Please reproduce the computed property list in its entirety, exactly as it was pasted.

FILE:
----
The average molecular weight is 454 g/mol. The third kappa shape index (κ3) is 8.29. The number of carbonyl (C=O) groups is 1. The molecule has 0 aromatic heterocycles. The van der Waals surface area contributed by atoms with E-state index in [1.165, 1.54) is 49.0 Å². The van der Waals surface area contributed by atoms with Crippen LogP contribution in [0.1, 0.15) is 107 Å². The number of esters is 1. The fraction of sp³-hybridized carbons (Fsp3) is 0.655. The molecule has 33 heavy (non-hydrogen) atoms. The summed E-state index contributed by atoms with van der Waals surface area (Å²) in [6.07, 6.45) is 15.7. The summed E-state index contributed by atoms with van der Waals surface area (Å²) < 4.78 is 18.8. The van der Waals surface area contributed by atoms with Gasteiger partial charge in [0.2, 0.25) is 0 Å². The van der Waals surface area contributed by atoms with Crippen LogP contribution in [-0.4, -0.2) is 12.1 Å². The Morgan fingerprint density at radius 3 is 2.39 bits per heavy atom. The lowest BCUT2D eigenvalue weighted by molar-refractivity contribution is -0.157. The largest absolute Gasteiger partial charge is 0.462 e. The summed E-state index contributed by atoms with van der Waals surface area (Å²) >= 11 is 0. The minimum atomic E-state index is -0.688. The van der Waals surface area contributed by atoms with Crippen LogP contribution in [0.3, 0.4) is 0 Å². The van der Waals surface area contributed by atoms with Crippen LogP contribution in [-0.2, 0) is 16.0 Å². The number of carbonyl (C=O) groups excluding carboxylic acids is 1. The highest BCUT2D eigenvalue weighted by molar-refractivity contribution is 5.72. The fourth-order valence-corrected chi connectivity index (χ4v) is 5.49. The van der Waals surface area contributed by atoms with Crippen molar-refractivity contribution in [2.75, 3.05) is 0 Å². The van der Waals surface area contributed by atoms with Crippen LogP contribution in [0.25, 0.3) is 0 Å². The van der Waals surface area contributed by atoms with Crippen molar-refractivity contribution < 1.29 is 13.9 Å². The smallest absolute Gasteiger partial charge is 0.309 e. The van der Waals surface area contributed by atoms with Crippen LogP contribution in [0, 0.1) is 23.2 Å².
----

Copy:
The average molecular weight is 454 g/mol. The third kappa shape index (κ3) is 8.29. The number of carbonyl (C=O) groups is 1. The molecule has 0 aromatic heterocycles. The van der Waals surface area contributed by atoms with E-state index in [1.165, 1.54) is 49.0 Å². The van der Waals surface area contributed by atoms with Crippen LogP contribution in [0.1, 0.15) is 107 Å². The number of esters is 1. The fraction of sp³-hybridized carbons (Fsp3) is 0.655. The molecule has 33 heavy (non-hydrogen) atoms. The summed E-state index contributed by atoms with van der Waals surface area (Å²) in [6.07, 6.45) is 15.7. The summed E-state index contributed by atoms with van der Waals surface area (Å²) < 4.78 is 18.8. The van der Waals surface area contributed by atoms with Gasteiger partial charge in [0.2, 0.25) is 0 Å². The van der Waals surface area contributed by atoms with Crippen LogP contribution in [-0.4, -0.2) is 12.1 Å². The Morgan fingerprint density at radius 3 is 2.39 bits per heavy atom. The lowest BCUT2D eigenvalue weighted by molar-refractivity contribution is -0.157. The largest absolute Gasteiger partial charge is 0.462 e. The summed E-state index contributed by atoms with van der Waals surface area (Å²) >= 11 is 0. The minimum atomic E-state index is -0.688. The van der Waals surface area contributed by atoms with Crippen LogP contribution in [0.3, 0.4) is 0 Å². The van der Waals surface area contributed by atoms with Crippen LogP contribution in [-0.2, 0) is 16.0 Å². The number of carbonyl (C=O) groups excluding carboxylic acids is 1. The highest BCUT2D eigenvalue weighted by molar-refractivity contribution is 5.72. The fourth-order valence-corrected chi connectivity index (χ4v) is 5.49. The van der Waals surface area contributed by atoms with Crippen molar-refractivity contribution in [2.75, 3.05) is 0 Å². The van der Waals surface area contributed by atoms with Crippen LogP contribution in [0.25, 0.3) is 0 Å². The van der Waals surface area contributed by atoms with Crippen molar-refractivity contribution < 1.29 is 13.9 Å². The smallest absolute Gasteiger partial charge is 0.309 e. The van der Waals surface area contributed by atoms with Crippen LogP contribution in [0, 0.1) is 23.2 Å².